NB: Presently, the Small Business Development Corporation (SBDC) runs basic entrepreneurial skills and competency training.

It has done this with the help of the United Nations’ International Labour Organisation. It starts with the basics of knowing about business, with incremental graduation to starting a business, then expanding your business.

Realistically, we will see failures but we must ensure that we have in place systems and processes to mitigate failures.

This training incorporates management skills, basic accounting, time management, and business taxation. Through this SBDC initiative, over 10,000 entrepreneurs have been trained, out of whom 800 are women.

It is also proposed to the Government to establish training in business and entrepreneurship for school leavers, persons in the SME sector and all other citizens who are not in the formal education system.

BAPNG: Do schools play a role in this process?

NB: Yes, schools will play a big part in growing entrepreneurial competency and skills. We have recently recommended to the government that business and entrepreneurship skills be incorporated into the general school curriculum as a core subject such as Maths, Science and English. We also further recommended that accredited modules be developed and incorporated into tertiary and TVET (Technical Vocational Education Trade) programs.

BAPNG: What kinds of businesses do you see women developing?

NB: Many Papua New Guinea women are quite resourceful and have excelled successfully in many businesses. Some own hire car businesses, recruitment and training service businesses, cleaning and laundry services, accounting and financial services, horticultural, tourism and hospitality, small scale processing businesses, and even professional services such as health, engineering and architectural firms.

In fact, many Papua New Guinea women have excelled and expanded into business areas that were once reserved domains for men and I see this trend continuing and intensifying.

BAPNG: How do you monitor the success of small business given that, across the world, two-thirds fail in the first two years?

NB: The statistics for business failures appear to be universally consistent and Papua New Guinea is no exception.

Realistically, we will see failures but we must ensure that we have in place systems and processes to mitigate failures.

One such measure is to develop and adopt a standardised national diagnostic assessment tool for measuring and developing capacity and competency of SMEs. This will not entirely eradicate failure but at least it enhances the scope and prospect for success.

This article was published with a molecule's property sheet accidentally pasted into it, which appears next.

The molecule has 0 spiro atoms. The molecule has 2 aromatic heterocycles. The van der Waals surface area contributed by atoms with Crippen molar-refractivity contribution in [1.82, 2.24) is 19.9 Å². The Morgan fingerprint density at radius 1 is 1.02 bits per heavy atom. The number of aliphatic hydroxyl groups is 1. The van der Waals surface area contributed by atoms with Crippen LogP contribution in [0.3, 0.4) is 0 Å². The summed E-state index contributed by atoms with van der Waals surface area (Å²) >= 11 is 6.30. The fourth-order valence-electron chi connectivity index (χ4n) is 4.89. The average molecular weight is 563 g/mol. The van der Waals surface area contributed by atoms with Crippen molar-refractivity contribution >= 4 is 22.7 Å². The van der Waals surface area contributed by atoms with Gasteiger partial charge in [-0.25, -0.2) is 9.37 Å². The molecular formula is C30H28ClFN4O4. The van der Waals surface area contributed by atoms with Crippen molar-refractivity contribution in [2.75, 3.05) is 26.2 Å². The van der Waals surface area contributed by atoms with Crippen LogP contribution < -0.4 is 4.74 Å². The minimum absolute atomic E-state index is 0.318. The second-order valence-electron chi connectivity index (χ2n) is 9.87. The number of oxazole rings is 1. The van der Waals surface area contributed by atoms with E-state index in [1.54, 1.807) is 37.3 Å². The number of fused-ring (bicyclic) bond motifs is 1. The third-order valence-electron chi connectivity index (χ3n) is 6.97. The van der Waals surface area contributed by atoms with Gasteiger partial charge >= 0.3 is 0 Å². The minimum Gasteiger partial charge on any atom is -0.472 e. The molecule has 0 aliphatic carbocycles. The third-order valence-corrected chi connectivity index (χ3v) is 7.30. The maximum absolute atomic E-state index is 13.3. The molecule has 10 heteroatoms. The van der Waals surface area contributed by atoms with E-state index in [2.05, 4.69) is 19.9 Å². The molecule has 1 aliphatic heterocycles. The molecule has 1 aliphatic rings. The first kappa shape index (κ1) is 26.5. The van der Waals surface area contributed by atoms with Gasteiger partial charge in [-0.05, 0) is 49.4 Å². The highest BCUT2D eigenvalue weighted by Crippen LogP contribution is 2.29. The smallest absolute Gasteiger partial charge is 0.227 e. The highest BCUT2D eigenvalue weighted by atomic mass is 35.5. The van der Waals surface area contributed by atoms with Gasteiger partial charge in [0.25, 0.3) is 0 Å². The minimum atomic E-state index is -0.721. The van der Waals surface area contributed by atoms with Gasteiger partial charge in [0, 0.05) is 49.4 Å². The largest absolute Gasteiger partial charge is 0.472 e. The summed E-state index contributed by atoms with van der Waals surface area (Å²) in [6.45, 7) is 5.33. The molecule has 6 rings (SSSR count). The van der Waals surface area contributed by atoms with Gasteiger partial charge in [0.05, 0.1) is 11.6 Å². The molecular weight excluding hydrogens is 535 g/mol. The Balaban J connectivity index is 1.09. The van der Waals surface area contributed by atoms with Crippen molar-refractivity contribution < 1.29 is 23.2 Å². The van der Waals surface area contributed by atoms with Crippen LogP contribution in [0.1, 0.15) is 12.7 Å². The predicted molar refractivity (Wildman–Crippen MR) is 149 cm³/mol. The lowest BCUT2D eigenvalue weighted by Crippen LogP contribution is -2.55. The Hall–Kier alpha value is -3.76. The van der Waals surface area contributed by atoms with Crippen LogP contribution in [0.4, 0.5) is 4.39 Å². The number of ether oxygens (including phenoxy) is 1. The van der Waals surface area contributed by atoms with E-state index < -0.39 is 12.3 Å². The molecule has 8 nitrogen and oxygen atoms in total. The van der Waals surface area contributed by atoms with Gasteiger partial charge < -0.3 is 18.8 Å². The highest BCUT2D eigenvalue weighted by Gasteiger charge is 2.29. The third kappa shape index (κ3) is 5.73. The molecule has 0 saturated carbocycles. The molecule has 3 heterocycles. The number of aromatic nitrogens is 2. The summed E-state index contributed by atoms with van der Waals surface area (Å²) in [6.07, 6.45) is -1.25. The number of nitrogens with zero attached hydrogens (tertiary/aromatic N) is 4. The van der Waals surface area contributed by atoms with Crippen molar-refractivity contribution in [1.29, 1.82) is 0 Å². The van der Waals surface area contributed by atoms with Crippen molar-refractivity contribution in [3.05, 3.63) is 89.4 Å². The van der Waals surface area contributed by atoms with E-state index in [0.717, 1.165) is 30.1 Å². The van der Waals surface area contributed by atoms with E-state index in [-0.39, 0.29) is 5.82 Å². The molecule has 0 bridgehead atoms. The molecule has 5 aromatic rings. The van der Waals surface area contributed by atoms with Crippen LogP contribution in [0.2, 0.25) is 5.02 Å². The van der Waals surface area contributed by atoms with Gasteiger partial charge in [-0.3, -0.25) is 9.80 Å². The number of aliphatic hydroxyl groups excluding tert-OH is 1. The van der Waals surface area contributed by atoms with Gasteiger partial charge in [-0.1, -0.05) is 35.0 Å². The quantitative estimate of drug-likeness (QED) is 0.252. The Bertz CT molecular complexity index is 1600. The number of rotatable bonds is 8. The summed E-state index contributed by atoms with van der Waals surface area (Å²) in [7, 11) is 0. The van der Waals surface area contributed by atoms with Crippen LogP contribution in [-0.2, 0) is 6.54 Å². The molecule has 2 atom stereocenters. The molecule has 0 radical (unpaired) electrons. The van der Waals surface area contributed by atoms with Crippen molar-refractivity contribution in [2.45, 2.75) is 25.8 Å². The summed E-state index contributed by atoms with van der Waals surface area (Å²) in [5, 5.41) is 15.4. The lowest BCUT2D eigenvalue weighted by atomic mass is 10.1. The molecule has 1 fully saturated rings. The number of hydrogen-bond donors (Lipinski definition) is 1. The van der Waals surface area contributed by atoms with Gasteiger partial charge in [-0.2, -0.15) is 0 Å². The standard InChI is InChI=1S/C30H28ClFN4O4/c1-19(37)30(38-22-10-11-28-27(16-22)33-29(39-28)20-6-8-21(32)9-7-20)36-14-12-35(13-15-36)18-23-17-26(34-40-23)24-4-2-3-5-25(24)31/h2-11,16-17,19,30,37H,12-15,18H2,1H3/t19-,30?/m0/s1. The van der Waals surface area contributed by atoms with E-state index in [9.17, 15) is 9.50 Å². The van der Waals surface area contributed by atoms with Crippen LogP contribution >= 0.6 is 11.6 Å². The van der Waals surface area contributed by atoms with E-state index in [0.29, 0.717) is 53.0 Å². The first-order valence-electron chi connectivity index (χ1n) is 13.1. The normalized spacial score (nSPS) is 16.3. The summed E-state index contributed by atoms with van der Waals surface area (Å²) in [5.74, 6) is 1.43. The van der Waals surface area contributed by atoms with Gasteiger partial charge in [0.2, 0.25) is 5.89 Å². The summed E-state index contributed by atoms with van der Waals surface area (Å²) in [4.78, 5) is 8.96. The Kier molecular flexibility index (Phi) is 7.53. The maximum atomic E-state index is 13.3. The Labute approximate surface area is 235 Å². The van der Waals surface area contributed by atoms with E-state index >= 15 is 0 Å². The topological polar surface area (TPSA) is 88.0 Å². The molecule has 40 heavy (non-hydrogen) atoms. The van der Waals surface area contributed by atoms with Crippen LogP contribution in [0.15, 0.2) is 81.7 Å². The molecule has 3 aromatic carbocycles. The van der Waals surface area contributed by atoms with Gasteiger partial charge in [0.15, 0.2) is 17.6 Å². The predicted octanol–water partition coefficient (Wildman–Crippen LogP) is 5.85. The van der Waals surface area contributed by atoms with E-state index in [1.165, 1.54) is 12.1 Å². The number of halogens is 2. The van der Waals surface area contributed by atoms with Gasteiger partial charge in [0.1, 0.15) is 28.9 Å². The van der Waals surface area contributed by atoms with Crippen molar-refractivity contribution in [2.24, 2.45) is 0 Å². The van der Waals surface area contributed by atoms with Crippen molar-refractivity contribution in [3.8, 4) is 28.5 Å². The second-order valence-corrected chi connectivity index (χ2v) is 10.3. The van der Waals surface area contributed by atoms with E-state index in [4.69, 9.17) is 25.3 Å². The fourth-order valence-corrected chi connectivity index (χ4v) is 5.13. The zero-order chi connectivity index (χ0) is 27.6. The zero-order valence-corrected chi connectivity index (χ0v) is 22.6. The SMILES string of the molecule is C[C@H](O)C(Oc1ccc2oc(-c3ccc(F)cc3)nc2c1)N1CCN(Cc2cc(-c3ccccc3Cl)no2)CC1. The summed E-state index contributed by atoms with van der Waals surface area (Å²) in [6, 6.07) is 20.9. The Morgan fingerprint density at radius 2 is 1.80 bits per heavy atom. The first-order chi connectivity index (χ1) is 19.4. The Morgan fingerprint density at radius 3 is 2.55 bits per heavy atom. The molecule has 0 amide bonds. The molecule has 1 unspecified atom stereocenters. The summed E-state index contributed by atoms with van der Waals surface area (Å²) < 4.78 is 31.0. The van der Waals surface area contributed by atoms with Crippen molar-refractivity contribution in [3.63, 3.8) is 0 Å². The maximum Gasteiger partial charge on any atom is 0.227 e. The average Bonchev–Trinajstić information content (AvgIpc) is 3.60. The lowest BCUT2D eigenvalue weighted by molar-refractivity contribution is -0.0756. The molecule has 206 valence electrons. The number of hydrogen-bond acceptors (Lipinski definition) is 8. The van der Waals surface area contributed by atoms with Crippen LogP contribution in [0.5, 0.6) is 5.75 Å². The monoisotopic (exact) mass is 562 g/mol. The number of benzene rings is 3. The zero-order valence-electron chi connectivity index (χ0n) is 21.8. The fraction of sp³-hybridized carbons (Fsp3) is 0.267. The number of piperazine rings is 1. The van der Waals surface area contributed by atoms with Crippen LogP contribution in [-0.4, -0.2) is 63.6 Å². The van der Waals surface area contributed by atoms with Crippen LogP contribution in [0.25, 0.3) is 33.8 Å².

1. Francis Marai says

    Sir Nagora Bogan is a well respected statesman. I had discussion with him twice and find him very interesting as he had a heart for our beautiful nation Papua New Guinea. He wants to make sure we all benefited in the economy and have a prosperous life.

    We need more of such well respected and truthful leaders who have such characteristics and values. We need to work together to make Papua New Guinea a prosperous economy in the near future and Small -Medium Enterprises(SME) policy is the way to go.

    I support you Sir Nagora and look forward to work with you to build our economy beyond the boundaries.

  2. Sir Nagora Bogan, one of our very experienced statesman, businessman whose currently sits on the board of very important PNG institutions has answered some of pressing issues, and fears that the SME is faced with, the leakage of capital flows that can happen within the economy, and its very encouraging that our Govt officials and senior business executives and statesmen are all looking at it from different angles in making sure that a national mechanism in holding back capital flows from resources sector is in place for our people now and into the future, and as far as providing sustainable business for the future generation is concerned,However, another area where, there is a growing concern is the human resources sector, where National Home grown companies are concerned, where Nationals must be encouraged and be equipped to take on key leadership roles in both resources companies, and organisations, a case in point and example is BSP, where the first, second and third tier of executives are expatriates, and only three nationals in a company thats home growned and and internationally now recognized as the fasted growing Bank (BSP), I hope that governments needs to look into these, because huge expatriates salary bills will become the norm when companies grow from cottage industries into corporate conglomerates, and the leakage in salary bills will be a set back for the SME.s to retain much of the capital inflows. Its also important that every opportunity to retain wealth within the economy must be considered in all angles, and its welcoming that, our Statesman, Sir Nagora is spot on.